Cover Story: Pipe Schemes

If you have some money you’re looking to invest, here’s a suggestion: Don’t give it to Robert Firebaugh.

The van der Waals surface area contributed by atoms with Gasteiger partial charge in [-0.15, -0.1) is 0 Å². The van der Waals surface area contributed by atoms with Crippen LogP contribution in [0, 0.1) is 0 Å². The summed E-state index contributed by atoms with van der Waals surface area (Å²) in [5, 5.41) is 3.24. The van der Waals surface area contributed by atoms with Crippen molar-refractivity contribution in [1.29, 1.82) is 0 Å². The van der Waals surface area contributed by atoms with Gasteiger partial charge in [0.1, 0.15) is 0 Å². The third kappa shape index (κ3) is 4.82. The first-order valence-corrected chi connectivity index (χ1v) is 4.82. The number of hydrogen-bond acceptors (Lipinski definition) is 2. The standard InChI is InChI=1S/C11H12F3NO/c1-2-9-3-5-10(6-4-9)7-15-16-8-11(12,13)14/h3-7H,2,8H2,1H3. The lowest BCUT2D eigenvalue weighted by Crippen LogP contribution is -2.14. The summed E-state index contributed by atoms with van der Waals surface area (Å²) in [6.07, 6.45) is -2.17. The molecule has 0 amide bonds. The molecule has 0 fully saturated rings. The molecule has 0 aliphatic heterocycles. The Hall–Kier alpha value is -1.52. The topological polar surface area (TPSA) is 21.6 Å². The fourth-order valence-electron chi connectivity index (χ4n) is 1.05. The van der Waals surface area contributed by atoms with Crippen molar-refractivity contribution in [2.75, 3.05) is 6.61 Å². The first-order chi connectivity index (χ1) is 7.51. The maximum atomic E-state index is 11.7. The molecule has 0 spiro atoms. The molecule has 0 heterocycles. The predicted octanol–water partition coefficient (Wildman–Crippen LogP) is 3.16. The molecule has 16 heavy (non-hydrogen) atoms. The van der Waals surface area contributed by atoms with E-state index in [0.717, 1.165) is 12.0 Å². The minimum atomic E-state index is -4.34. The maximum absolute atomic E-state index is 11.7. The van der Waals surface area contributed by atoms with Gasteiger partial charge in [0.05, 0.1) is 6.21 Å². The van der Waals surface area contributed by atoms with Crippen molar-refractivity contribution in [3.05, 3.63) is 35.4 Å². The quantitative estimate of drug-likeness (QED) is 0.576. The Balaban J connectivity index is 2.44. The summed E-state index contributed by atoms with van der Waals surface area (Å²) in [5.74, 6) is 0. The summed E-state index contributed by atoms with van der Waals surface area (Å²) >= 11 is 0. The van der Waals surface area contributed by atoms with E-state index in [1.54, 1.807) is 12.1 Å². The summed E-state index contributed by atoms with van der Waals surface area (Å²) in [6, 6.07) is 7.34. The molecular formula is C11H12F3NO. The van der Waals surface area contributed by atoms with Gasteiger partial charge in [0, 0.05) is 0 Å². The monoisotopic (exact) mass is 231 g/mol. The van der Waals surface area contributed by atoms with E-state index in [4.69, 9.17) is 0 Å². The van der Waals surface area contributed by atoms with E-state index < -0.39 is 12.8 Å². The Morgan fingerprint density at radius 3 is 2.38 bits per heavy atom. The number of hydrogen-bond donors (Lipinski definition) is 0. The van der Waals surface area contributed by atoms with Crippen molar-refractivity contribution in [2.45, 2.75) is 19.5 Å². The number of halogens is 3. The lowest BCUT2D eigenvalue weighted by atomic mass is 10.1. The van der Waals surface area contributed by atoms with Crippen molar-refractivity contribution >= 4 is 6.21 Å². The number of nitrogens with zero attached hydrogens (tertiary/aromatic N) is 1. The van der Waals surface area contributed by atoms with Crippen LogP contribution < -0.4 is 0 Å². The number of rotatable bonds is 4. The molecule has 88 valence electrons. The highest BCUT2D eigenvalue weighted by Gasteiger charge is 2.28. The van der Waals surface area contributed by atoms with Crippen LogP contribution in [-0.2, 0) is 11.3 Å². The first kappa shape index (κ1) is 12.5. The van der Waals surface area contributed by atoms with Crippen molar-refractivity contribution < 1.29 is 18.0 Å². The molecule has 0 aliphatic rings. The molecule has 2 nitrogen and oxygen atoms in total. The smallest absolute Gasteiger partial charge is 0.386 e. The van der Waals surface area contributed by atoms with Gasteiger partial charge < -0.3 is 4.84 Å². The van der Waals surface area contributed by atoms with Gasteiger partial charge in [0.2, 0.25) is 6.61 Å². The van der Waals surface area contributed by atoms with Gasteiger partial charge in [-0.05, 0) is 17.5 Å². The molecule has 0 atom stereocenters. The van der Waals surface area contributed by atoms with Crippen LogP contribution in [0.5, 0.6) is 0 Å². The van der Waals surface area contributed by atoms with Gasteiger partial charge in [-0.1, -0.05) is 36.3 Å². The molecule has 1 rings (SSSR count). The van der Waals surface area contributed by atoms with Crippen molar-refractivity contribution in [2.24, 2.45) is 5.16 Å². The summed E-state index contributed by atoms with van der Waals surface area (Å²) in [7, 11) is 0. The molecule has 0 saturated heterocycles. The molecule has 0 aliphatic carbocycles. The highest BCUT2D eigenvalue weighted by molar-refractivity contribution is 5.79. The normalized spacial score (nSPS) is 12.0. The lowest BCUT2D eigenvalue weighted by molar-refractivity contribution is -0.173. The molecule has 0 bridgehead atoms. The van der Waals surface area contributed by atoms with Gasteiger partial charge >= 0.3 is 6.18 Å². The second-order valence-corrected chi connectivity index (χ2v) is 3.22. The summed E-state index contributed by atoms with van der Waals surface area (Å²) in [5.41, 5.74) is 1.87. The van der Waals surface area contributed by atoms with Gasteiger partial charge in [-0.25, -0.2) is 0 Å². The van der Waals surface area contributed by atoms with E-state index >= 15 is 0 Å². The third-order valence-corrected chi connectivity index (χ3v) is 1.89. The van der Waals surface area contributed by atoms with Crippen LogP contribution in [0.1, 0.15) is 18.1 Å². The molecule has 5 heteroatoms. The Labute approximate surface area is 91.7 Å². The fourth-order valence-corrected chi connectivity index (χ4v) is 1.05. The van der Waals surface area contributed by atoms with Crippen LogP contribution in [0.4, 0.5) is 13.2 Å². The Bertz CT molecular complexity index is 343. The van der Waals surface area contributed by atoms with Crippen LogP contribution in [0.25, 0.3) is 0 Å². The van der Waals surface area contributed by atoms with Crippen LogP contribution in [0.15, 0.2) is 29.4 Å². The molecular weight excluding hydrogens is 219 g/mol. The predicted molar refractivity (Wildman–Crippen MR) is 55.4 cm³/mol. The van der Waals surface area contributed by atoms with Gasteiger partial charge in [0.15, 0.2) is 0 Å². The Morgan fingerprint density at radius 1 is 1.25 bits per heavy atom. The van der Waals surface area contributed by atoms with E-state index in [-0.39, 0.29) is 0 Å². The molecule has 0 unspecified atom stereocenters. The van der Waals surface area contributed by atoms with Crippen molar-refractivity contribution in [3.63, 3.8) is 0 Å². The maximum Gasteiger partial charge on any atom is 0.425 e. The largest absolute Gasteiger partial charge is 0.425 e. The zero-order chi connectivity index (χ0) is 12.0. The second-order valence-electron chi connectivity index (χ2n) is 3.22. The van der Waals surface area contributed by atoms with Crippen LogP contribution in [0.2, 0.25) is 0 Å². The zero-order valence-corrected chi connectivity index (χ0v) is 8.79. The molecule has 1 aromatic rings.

For decades, truckers have hauled cargo on the nation's highways with little regulation on how much pollution their rigs puff into the atmosphere. In December 2000, during Bill Clinton's final days in the White House, the Environmental Protection Agency decided that needed to change. The EPA created a new rule requiring diesel engines built after Jan. 1, 2010, to have cleaner exhaust. Nitrogen-oxide emissions were to be cut by as much as 95 percent. The new rule sent engine makers scrambling for a fix. And one Seattle-area company seemed to have it.Kirkland-based Integrated Fuel Technologies, started by a former real-estate developer named Robert Firebaugh, purportedly had developed an effective new catalytic converter system which broke down nitrogen oxides into separate (and harmless) nitrogen and oxygen molecules.With the engine industry under the gun, and truckers hoping to avoid an extensive retrofit of their vehicles when they replaced the engines, Firebaugh's idea was "a bright spot," says Jay Thompson, president of a consulting firm in Denver called Transportation Business Associates. The journal Science News announced the invention as a big step forward in cleaning up diesel emissions. And Integrated received expressions of interest from Bellevue-based PACCAR, the third-biggest truck manufacturer in the world.But the converter that could rescue the truckers is now being choked by litigation. Firebaugh's investors, many of them a close-knit group of Mormons, have accused him of ripping them off. They say he lured them in with half-truths, developed a design that was unworkable, and diverted some of their money to hair-loss treatments, a lakefront house in Medina for his mistress, and trips to Las Vegas.As they've pursued their claims, the investors have discovered that they're by no means the first to feel duped by Firebaugh. The Seattle entrepreneur has more than a dozen people, including old business partners, landowners, and a former lawyer, after him for more than a million dollars in deals dating back to 2000.Firebaugh was pushed out of Integrated last year by the company's board of directors. Engineers and contractors who worked with him say they've now successfully built the system that Firebaugh had claimed he could make. But Firebaugh insists he alone owns the rights to the system, called DeNOx. In current litigation over control of the company, he argues that greedy investors are trying to take over his company and steal his invention, while the investors say the system wasn't fully developed until they got the thieving Firebaugh out of the way. The two sides have launched competing lawsuits in King County Superior Court, but the outcome of the battle already appears to be a lose-lose, as it prevents all parties from capitalizing on a huge opportunity.Sitting in his attorney's Lynnwood office, clad in a Disney California Adventure windbreaker, Firebaugh says: "I think it's a tragedy, or a travesty." It may well be both.The Integrated saga starts with an oddity: a real-estate developer suddenly jumping into the diesel business. In 2006, Firebaugh was working on several land deals in and around Kellogg, Idaho—site of the Silver Mountain ski resort, home of the world's longest single-trip gondola. It was in Idaho that Firebaugh met a fellow Idaho deal-maker named Barry Sadler.Sadler also happened to own a Texas-based diesel-engine maker called Dr. Performance, which he was looking to unload. One late winter day in 2006, while the two men were discussing their various business ventures, Firebaugh floated the idea of buying the business, Sadler recalls. The two flew to Texas together, where Firebaugh got a crash course in the diesel industry. He learned that making diesel engines run better was a promising business: In addition to the EPA's new emissions standards, truck owners were looking for better fuel mileage. Sadler says Firebaugh saw the potential. "He sniffs money out like a dog," he says.In Texas, Firebaugh started looking for an investor to help him buy Dr. Performance, and came across Kenny Laughlin, a venture capitalist with a pronounced Texas twang. Speaking from Texas, Laughlin says he gave Firebaugh $200,000 to get Integrated off the ground in exchange for a 5 percent stake, assuming the company would buy Dr. Performance as a subsidiary.Laughlin was named a co-signer on the bank account Firebaugh opened with the money. Not long after he wrote the initial check, Laughlin says, he looked at the bank statements and found expenditures totaling $168,000. Among the expenses was a trip to Las Vegas and a new car, he claims.Laughlin refused to have any further dealings with Firebaugh. (He also went ahead and bought Dr. Performance himself.) This past August he sued Firebaugh for the $168,000 in King County Superior Court.Firebaugh denies misspending the money. In his version of the story, he skips over all that. He says that after entertaining the idea of buying the Texas company, his college classes in chemistry and physics kicked in and he started dreaming up his own ideas for reducing emissions. "I started to think this stuff up, as it were," he explains.Firebaugh had fastened onto a big market. As the 11 million truck engines now on the road are replaced, they'll need to reduce to almost zero the amount of invisible, acid-rain-inducing, smog-creating nitrogen-oxide particles they belch into the air.One of the earliest ideas devised by the industry was to pump urea from a separate tank into the converter system. Urea is a chemical compound found in sources such as animal urine. It breaks down nitrogen oxides into their component molecules.Mike Millikin, editor of the environmental transportation Web site Green Car Congress (greencarcongress.com), says the problem with the urea system is that it requires you to put another tank on the truck, make stops to fill it, and do a significant engine rebuild. The extra weight also lowers the truck's miles per gallon. "What they would like to avoid is the trade-off between emissions and fuel economy," he explains.Chris Marshall, a chemist at Argonne National Labs in Illinois, began working on that issue immediately after the EPA regulations went into effect. Argonne is a lab owned by the federal government devoted to researching and developing everything from nuclear energy to an early-detection system for lethal gas in subways. Marshall says that after about a year of testing, he discovered a powder that could react with diesel-fuel emissions to break down nitrogen oxides. Catalytic converters use porous ceramic bricks that filter exhaust as it leaves an engine. Marshall's plan was to coat the bricks with his powder.While Marshall was creating his powder, Firebaugh was building his company. In court filings, he claims that much of the early money for the business came from his own pocket. He says he was acting as the company scientist as well. In early 2007 he hired an Oregon-based consulting firm to help him test an idea he had to make diesel fuel last longer by injecting hydrogen into it. The firm introduced him to one of its consultants, an Australian named Mark Dansie, who sought out potential markets for Firebaugh's ideas.Dansie suggested to Firebaugh that he switch gears and start looking at ways to help diesel trucks meet the imminent nitrogen-oxide requirements, a more urgent need in the trucking industry than getting more mileage from a tank of fuel. Dansie had come across Marshall's work at Argonne. And in August 2007, Firebaugh went to Illinois to meet with the researcher.Like the "technology transfer" wing of a university, Argonne aims to get its inventions into the commercial marketplace. To that end, private companies can license creations like Marshall's powder to create their own products. Firebaugh says he and Marshall hit it off and Marshall asked him to oversee the entire process for getting the powder into vehicles on the road.Marshall declines to discuss any of the specifics of his meetings with Firebaugh, saying only that he met with a number of companies to discuss his invention and Integrated was the smallest.But Firebaugh claims the two of them started working in concert to develop a prototype converter. At one point in early 2008, he says, they were ready to test it, but the lab caught fire, so he had to start over in Spokane.Throughout this time, Firebaugh claims, he worked almost entirely alone. The only involvement anyone besides Marshall had in his invention were the contractors he hired to build his designs for a catalytic converter. "I was [Integrated]," he says. "I was the guy doing it."Firebaugh's origin story is the basis of his argument that he should have sole control of DeNOx. And it's at the heart of his dispute with investors and employees who say they contributed both money and expertise from the very beginning.Robert Yount is a land-planning consultant on Mercer Island who claims in court records that he lent Firebaugh $125,000 to buy property in Idaho. Yount says he never got the money back. But then Firebaugh came to him in the spring of 2007 with an idea for a diesel business.Sitting in his home overlooking Lake Washington, Yount says he thought Firebaugh's idea seemed plausible and he might recoup his losses from the real-estate loan. In May 2007, before Firebaugh made his visit to Argonne, Yount says he wrote up a business plan based on the hydrogen idea that Firebaugh could start presenting to potential investors.Among the investors was Mike Conrad. He sold key chains and novelty license plates at kiosks in local malls, such as Southcenter. One day Conrad got a call from a friend who managed leather stores in the same malls—and who happened to be Firebaugh's sister-in-law. She said that Firebaugh had a big business opportunity, an investor had pulled out, and he was scrambling to find money. Conrad recalls that he met with Firebaugh at a Starbucks in Ellensburg in April 2007. Conrad says Firebaugh told him that PACCAR was interested to the tune of millions of dollars, and what he needed now was money to get his product in development. "He was very sincere," Conrad says.But their conversation wasn't just about getting hydrogen into fuel and the potential to get rich. Conrad, who is Mormon, says Firebaugh always had a Bible with him. At their Ellensburg meeting, Firebaugh talked about his own faith as much as his business idea. "Literally I walked away thinking this guy is Christ-like," Conrad says. "I even said that to my wife. I said he's very humble, he's very spiritual."Conrad took Firebaugh's proposal to family and friends in his tight-knit Mormon community, including a church in Spokane. In May 2007, Firebaugh traveled to Spokane, presenting the business plan to potential investors recruited by Conrad and his family. People started giving him money. One investor estimates that two-thirds of the approximately 75 people who have put money into Integrated are Mormon.While new investors were signing on in Spokane, things on this side of the mountains were starting to fall apart. Dansie flew from Australia to Seattle to continue working as a consultant with Firebaugh. Before arriving, he says, he was told he would be staying at a lakeside house in Medina, the ritzy enclave between Bellevue and Lake Washington that Bill Gates calls home. Firebaugh had rented it in Integrated's name, giving Yount's home address as the contact information for the company.But when Dansie arrived, the house wasn't available. According to Dansie and several other people who were involved with the company at the time, the home was being occupied by Firebaugh's mistress. Later the house's owner went to Yount's home on Mercer Island to collect the unpaid rent.Suspicious about the house situation, Yount and Dansie began going through Integrated's books in June 2007, only to find that Firebaugh had blown through $50,000 in a week. In court records, Yount says he confronted Firebaugh over the expenditures, but he refused to say where the money had gone. Later that month he fired both Yount and Dansie, they claim.Firebaugh says any money he used for personal reasons was below the level of his monthly salary. As for the house in Medina, Firebaugh says it had been leased for company purposes.Dansie told Conrad about the house, and his suspicions that it was being used for Firebaugh's mistress. In an e-mail exchange with Conrad on July 9, now part of the court record, Firebaugh attempts to explain himself, saying that he sublet the house and was working on getting out of the lease, but still owed money for it. Conrad responded with an e-mail saying: "All I need to know is that u didn't lie to me and that's it!! To be honest, I don't care about the flippen' money! I just care that we spend what money we have wisely."In his e-mailed response to Conrad, Firebaugh denies ever having had a mistress, though he adds that he wishes he did. He goes on to say: "I am a wretched man. I have sinned more times than not trying to fix it all and do these things on my own power." He goes on to say that he has failed, that "God is not finished with me yet." He also asks Conrad's forgiveness, saying he has lied to him, offended him, and insulted him. Though by the end of the paragraph, Firebaugh claims: "Nothing is a lie. You and your investors will make a lot money [sic] from my work. That I do know. Whether you stay or go, you will profit from all of this."When asked about the exchange, Firebaugh, through an e-mail from his attorney, says: "Mike Conrad at the time was assumed to be a trusted friend. I was sharing with him some personal issues not related to IFT. My poetic rhetoric was meant for his ears alone. Obviously, he was not a safe person to confide in."Conrad and the investors he'd brought on board had sunk enough money into Integrated that they stuck with it, hoping it would eventually pay off. By the end of 2007, Firebaugh started trying to raise $600,000 that Argonne required for a license to use its powder. He also needed to raise funds to cover $60,000 or so in monthly charges for Argonne's help in developing the catalytic converter.So again Firebaugh went looking for investors. One of the people he found was Dan Mitcham, who at the time was managing a large salvage yard in Spokane. One of Mitcham's close friends was an early investor in Integrated. One day in March 2008, when Mitcham dropped in on his friend's auto shop, he found him talking to Firebaugh. Soon enough, Firebaugh was pitching Mitcham on his company too.Seated with other investors in the conference room of their attorneys' office in the International District recently, Mitcham says that he had never invested in a start-up business before. But he trusted his friend and gave Firebaugh $5,000 in a kind of loan/investment hybrid. According to Mitcham, Firebaugh said the money would be treated as an investment in that it would buy Mitcham 1/20th of a one-percent ownership stake in Integrated. And because the company supposedly had contracts in place with companies like PACCAR, Mitcham was told he'd get that initial $5,000 back at 8 percent interest when the contracts paid out. Mitcham wrote Firebaugh a check.Firebaugh then hired Mitcham a few months later to oversee the construction of an enormous converter prototype. The first version was to be much larger than the kind a truck would use; instead, it worked with a massive diesel generator, the kind that powers large factories. Mitcham took it to a test site in Wyoming. It ran so hot the ceramic bricks treated with the Argonne powder couldn't work, he says.That first version now sits unused on a trailer bed outside Mitcham's Idaho home. After he realized it didn't work, Mitcham says, he and engineers hired by Integrated started to radically modify the design. He says there is a current version that Integrated gave to PACCAR to test. He and others at Integrated began looking at options for scaling the system to a wide variety of engines—from trucks on the road to massive diesel-powered ships.And in July 2008, Integrated secured a two-year worldwide license for the powder developed at Argonne. The two organizations agreed to conduct two more years of collaborative research to see if they could create a commercial product.But around the time Mitcham says Integrated was starting to succeed, the company was spiraling into a dispute over who ran it.Nathan Brown, a Spokane man with a Stanford MBA, had come on as chief financial officer not long after Mitcham invested in the company. Brown had learned about the company from his running partner, another Integrated investor and fellow Mormon church member.Once Brown started his job, he found that tracking the money was extremely difficult. Integrated is actually a collection of smaller companies and subsidiaries, each with different records. When Brown asked Firebaugh for records, what he got was incomplete, he says, and included several items listed as "personal expenditures." When he started asking questions, he says, he was fired. Firebaugh disputes this, saying he fired Brown for other reasons.In December 2008, Firebaugh hired another man named Jeff Jani to take over Brown's duties, but he too started digging into Firebaugh's accounting and found cause for concern. He traced back some of the expenditures, finding a $12,035 payment in May 2007 to a company called Bosley Medical, best known for its TV infomercials promoting hair replacement. In August 2007, $10,000 had gone to a drug-rehabilitation center, which Jani claims in court filings was for Firebaugh's mistress. Jani also found Integrated money being shifted into an account at Washington Mutual. And between the two of them, Firebaugh and his wife used over $250,000 from the account between June 2008 and March 2009, Jani claims. He also says Firebaugh told two new investors to put their money, totaling $50,000, directly into the account rather than giving it to Integrated.Jani took his findings to the investors. This past April, they voted to boot Firebaugh and install Jani in his place as CEO. At first Firebaugh went willingly, but then in July he filed suit against Jani and the investors saying he had rightful control of the company. He also claimed to be the sole inventor and owner of DeNOx and held all rights to it. He claims in court filings to have filed two patents on the design, though his name does not show up in an online database maintained by the United States Patent Office. Firebaugh's attorney says that is because the patents are still pending.In addition to making the case that Firebaugh had misused their money, the investors started checking court records and found a litany of suits, Mitcham says. "Everybody started doing a little bit of homework and putting pieces together."In August of this year they filed suit. The investors' complaint in King County Superior Court begins: "Robert M. Firebaugh is a con artist..."To make their case, Integrated's investors are dredging up Firebaugh's real-estate career, during which he amassed a long list of people who accuse him of ripping them off.One of those people is a retired neonatal nurse from Redmond named Lynn Cooper. Though she has no stake in Integrated, she's been regularly attending hearings in the suit at the King County Courthouse "just to look him in the eye," she says.In 2001, Cooper and her husband, a project manager at Microsoft, were looking to build a home near his job when they came across an undeveloped lot in Redmond, less than a mile from Lake Sammamish. The seller: Robert Firebaugh. According to Cooper, Firebaugh told the couple he had a building permit for the lot. To make it easier to build a house on the lot, they could also hire him as the contractor. Cooper and her husband took out a $592,000 loan.Cooper claims some of that money was put into a bank account for construction. Firebaugh had access to the account, but was supposed to check with them before withdrawing money from it. She says that in December 2002, without ever consulting them, Firebaugh took $39,310 out of the account—which couldn't have been for construction, because around that time the Coopers discovered that Firebaugh didn't actually have a building permit.In March 2003, Cooper and her husband sued for both the money he withdrew and for the amount of the construction loan, which they had taken out under false pretenses. (They finally sold the land to a developer in 2006 for $377,000—well below the amount of their loan.) Firebaugh never responded—he says he couldn't afford to—and a judge ruled in their favor, signing an order in the summer of 2004 declaring that Firebaugh's dealings with them "constitute a fraud and intentional misrepresentation against the plaintiffs." The judge awarded Cooper and her husband more than $320,000, which has gone unpaid, accruing interest, ever since.Another person holding an unpaid judgment against Firebaugh is Ken Longley, a Kenmore-based real-estate attorney who has filed a declaration in court supporting the Integrated investors' action.Longley well remembers the day a longtime client named Ann Stanley arrived in his office, humiliated. With her husband in the early stages of Alzheimer's, the Fall City hairdresser had listed on local real-estate sites an empty lot the couple owned near the University of Washington–Bothell campus, but it just wasn't selling. Then in March 2003, she got a call from Firebaugh with an interesting proposal. He was a developer, he told her, and would buy their land for $200,000, build houses on it, sell them off, and split with them any profits above the $200,000.It sounded like a great way to receive money now and potentially make more in the future, so the Stanleys sold Firebaugh the property. They also paid him to get construction off the ground, writing checks totaling about $35,000.Thanks to her husband's history in construction, Ann Stanley did insist that Firebaugh give her something as collateral in case he defaulted on the sale. So he offered to put up two lots in Sunriver, Oregon. But according to Longley, while the value of the property equaled the $200,000 he owed the Stanleys, other creditors to whom Firebaugh owed money had also put claims on the property, known as liens, making it worthless as far as the Stanleys were concerned.Longley believes that Firebaugh hoped to make the Sunriver development successful enough that he would indeed be able to pay the Longleys back. "I think Robert always believes in his own heart that the plan is going to succeed," Longley says. "The problem is, I can believe in my heart that I can build a bridge, but I have no idea how to build a bridge, and it's going to fail every time."After Longley's clients filed suit, Firebaugh settled by returning the deed to the Stanleys and agreeing to pay them almost $307,000 for the debts he had incurred. But they haven't seen any of that money. Again, Firebaugh says he didn't have the money to pay a lawyer to fight the Stanleys in court, which is why they received a judgment against him.Firebaugh's manner is not that of a huckster or used-car salesman, Longley says. "I've never seen him aggressive. He's really kind of passive, he has a soft approach—like a teddy bear, kind of." That may be why so many were taken in. Longley's clients were just two of the 18 creditors—including banks, the State of Washington Department of Revenue, and five different families—pursuing Firebaugh for nearly $2.4 million when he filed for bankruptcy protection in April 2005.Cooper opposed the bankruptcy in court, saying that Firebaugh should not be protected from his creditors since, in her case at least, he had committed fraud. According to Firebaugh's bankruptcy attorney, Jerome Schulkin, Cooper was successful and the bankruptcy didn't go through.Ironically, Schulkin says Firebaugh never paid him for representing him in the proceeding. He says Firebaugh owes him at least $50,000. "The guy in my opinion is a fraud," Schulkin says. "A lot of creditors are going after him and they should go after him."After all that, you might expect Firebaugh to hunker down for a time and regroup. But he didn't even pause for breath between his filing for bankruptcy and what Jim Hebert claims was Firebaugh's next scam. Hebert's Bellevue firm, Hebert Research, does a variety of market research for developers and large corporate clients like Costco and Microsoft. In 2006, a Bellevue-based developer and longtime client named Gary Scott came to Hebert asking if he would help plan a mixed retail and residential development called Creekside in Kellogg, Idaho.The person who was supposed to finance and oversee the project was Robert Firebaugh. Scott knew Firebaugh from Overlake Christian Church, a Redmond mega-church boasting 12 pastors, where both were longtime members. "He came across as an honest chap," Scott says. "I'd had a number of contacts with him over the years, and they were all very positive." Firebaugh claimed he had $24 million in assets available to finance Creekside, and asked Scott if he was interested in working as a general contractor on the project. The two started hunting down investors and hiring consultants like Hebert.Hebert never had money in the project, but when he started billing Firebaugh for his firm's consulting work, he had trouble getting paid. He says he would contact Scott or Firebaugh about the payment, only to be promised it was on its way. "We kept going, and it was one excuse after another," Hebert says. "I don't have a lot of experience with con artists," he adds, referring to Firebaugh.When Firebaugh finally did send Hebert a check, it bounced. Firebaugh, whom Hebert describes as extremely charming, got on the phone. "He came across as very apologetic and very embarrassed," Hebert says. Hebert cut Firebaugh some slack and asked for a new check. Firebaugh sent another, but it too bounced. Finally, Firebaugh wrote a personal check from his wife's bank account. That one cleared. (Hebert is not party to any lawsuit against Firebaugh.)Hebert says he was confused by Firebaugh's apparent financial difficulties not just because of his claims to run an investment company with serious assets, but from getting to know him personally. Firebaugh seemed to be living well at the time, Hebert says, driving around in a sporty yellow Corvette.Ultimately, the investors in the Creekside project sued Firebaugh, claiming they'd been duped into putting money and time into the project based on Firebaugh's assertion that he had enough assets to get construction going. They came across his bankruptcy filing, which showed that both Firebaugh and the companies he claimed to own were broke. The project was never built. This past April, a federal judge in Idaho granted a default judgment against Firebaugh in the amount of $386,000.All these aggrieved parties are now bolstering the claims against Firebaugh in the fight over Integrated. Longley and Cooper have filed declarations in court supporting the investors' claim that Firebaugh is a fraud who shouldn't be allowed to touch the company he started.In attempting to explain his right to the company, Firebaugh uses a whiteboard in his attorney's office and begins to draw a series of circles, each a separate company under the Integrated umbrella. Then he connects the circles with arrows, saying that licenses and ownership were moving around among the companies. It's nearly impossible to follow him, but the end result, he says, is that a new company he's formed is the rightful owner of the invention Integrated claims to possess. He finishes his lengthy explanation, sits, and shakes his head, saying he just wants to tell the truth.So far, Judge Paris Kallas has been unconvinced. "My head hurts," she informed the court at an Oct. 2 hearing, after Firebaugh's attorney, John Tollefson, attempted to explain his client's case. She signed an order temporarily giving control of the company back to the current Board of Directors and investors, as well as all the rights to any catalytic converter systems developed.Tollefson believes that Kallas was out of bounds, saying she ruled on the basis of Firebaugh's allegedly shady past. Even if his client did terrible things previously, Tollefson says, it's irrelevant to the current court proceeding. He points out that you don't have the right to steal from someone just because they are convicted of theft.Meantime, Integrated may be losing out on its potential market. PACCAR, which makes Kenworth and Peterbilt rigs, has now backed away. In a June 19 letter from PACCAR's director of purchasing, the Bellevue company bowed out of any further work with Integrated until the suits are resolved: "We are not in a position to be the arbiter of this dispute," it read in part. The license with Argonne, required to make DeNOx work, is also in jeopardy.The Integrated Board of Directors may be losing other deals as well. According to court records, the Port of Los Angeles had expressed interest in the potential for DeNOx to reduce emissions from ships coming into the port, as had a Norwegian energy company running large diesel generators. Those potential deals are on hold. Meanwhile, the state Department of Financial Institutions is investigating Firebaugh and Integrated for possible securities fraud.Firebaugh remains defiant. Yes, he has a long court record. Yes, he still has a long list of people who want him to pay them back for real-estate deals that went south. Yet he remains confident that he is in the right here. "I cannot change my past," Firebaugh says, then corrects himself. "I cannot change the perception of my past."lonstot@seattleweekly.com